My training began on my first day in 84 WilliamStreet with a two-hour meeting with Rabbi Shmuel Bloom, as he – with great passion – outlined the ideals and goals of Agudas Yisroel. “People don’t fully understand the goal of Reb Meir Shapiro with the Daf Hayomi. It was not just a program to spread limud hatorah. It was the best way to unite Klal Yisroel. That is the mission of Agudas Yisroel.”

Rabbi Sherer dropped in for a few minutes to wish me mazel. He returned a few moments later with a beautifully-inscribed copy of Against all Odds . “Read it carefully Reb Yakov” he said. “And learn about Agudas Yisroel.” He spoke to me for a few moments. As he stood up to leave the room, he placed a hand on my shoulder, and said, “As a rebbi, you were able to touch 25 lives a year – perhaps 1000 lives over your teaching career. Working for Agudas Yisroel, you can help all of Klal Yisroel. I trust that you can meet that challenge.”

Throughout my first few months with Agudas Yisroel, I was initiated into the philosophy of The Agudah movement – commitment to helping fellow yidden, fidelity to Gedolei Torah, and the incredible sense of achdus and backing from the balei batim – the lay people who are the backbone of the organization.

My personal tzavoah would come several months later.

Two weeks before the petira of Rabbi Sherer, I got a call from his personal secretary regarding an ad for the Project Y.E.S. parenting workshops that appeared in the Yated Ne’eman that week. “Rabbi Sherer asked you to please make the following corrections to the ad before you run it again,” she said.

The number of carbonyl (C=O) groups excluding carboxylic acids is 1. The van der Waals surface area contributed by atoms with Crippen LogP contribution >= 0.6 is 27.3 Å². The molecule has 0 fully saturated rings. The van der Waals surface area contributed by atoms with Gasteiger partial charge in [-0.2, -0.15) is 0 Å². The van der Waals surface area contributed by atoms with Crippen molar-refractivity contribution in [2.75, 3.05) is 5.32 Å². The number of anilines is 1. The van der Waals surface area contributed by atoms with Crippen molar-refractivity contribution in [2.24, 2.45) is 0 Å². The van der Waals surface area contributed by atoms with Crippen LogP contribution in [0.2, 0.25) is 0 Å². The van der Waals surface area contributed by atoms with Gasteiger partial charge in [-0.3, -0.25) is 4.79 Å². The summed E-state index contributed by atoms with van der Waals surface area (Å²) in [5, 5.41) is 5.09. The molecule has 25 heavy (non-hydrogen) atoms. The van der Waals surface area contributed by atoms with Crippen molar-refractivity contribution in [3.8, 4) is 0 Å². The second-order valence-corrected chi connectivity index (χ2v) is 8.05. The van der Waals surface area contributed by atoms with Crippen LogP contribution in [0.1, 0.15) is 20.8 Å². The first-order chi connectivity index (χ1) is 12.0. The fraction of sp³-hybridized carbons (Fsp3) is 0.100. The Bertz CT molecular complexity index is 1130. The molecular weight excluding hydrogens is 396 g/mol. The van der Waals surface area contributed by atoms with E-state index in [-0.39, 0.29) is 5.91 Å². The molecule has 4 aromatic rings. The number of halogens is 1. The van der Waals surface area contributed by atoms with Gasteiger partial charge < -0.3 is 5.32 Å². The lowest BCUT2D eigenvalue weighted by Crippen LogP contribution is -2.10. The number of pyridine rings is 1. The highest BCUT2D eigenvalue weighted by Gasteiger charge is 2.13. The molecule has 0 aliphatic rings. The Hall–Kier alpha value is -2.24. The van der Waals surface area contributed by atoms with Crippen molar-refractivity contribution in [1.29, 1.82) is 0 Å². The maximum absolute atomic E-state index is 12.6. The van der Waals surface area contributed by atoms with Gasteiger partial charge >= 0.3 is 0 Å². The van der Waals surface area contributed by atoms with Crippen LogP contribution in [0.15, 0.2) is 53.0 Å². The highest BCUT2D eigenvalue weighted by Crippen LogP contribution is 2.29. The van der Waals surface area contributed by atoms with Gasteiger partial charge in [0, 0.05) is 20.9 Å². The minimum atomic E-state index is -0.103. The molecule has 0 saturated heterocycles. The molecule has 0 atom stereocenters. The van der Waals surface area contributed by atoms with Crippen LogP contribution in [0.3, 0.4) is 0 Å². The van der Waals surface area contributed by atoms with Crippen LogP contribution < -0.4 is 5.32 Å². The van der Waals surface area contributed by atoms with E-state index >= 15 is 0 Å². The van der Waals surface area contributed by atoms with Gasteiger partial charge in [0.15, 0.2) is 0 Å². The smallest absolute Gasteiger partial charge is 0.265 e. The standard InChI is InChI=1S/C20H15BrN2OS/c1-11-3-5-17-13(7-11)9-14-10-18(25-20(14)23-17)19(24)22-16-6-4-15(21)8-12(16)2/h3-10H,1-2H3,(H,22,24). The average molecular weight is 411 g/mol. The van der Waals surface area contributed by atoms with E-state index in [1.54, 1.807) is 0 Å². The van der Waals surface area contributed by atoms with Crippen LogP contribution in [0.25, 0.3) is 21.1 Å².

1) “You did not include cross streets in the ad. (It read that the sessions will be conducted at Rabbi Reisman’s shul – 2122 Ave S.) It should include the cross streets (i.e. between E. 21st and E. 22nd streets). People who don’t live in Flatbush, may not know exactly where the shul is located.”

2) The ad read - Rabbi Horowitz has been conducting parenting sessions …over the past few years. “Rabbi Sherer said that if his memory is correct, you first spoke at the 1996 (Agudas Yisroel National) Convention.” That means you probably weren’t doing much public speaking until then.

“Take out the word few – it should say over the past years.”

3) At the bottom of the ad there was a note stating that “all proceeds (there was an entrance fee of $10- per couple) will benefit Project Y.E.S.”

“Add the word exclusively. Since all the money is going to the Agudah, it should state that fact clearly.

She paused for a moment, and added, “Rabbi Sherer asked me to tell you that Agudas Yisroel is the organization that it is, because he personally checked every ad and every letter that we sent out for the past fifty years.”

In one minute, I got my orders that would have to last for a lifetime. Guide people as much as you possibly can. Examine every word you speak or write for absolute honesty. And above all, be forthright about every perutah of momon hekdesh.

My first reaction was one of great simcha. Having heard how deathly ill Rabbi Sherer was, I mistakenly took that phone call to be a sign that he was feeling better. I turned on my computer, typed a short memo, and faxed it to Rabbi Sherer’s home. I thanked him for the corrections, and then added a postscript. “Let me join Klal Yisroel in wishing you a Refuah Shelaima. May we be zoicha to have your eina pekicha (watchful eye) biz a hundret un tzvontzik”

Loi zochinu. Loi zochinu.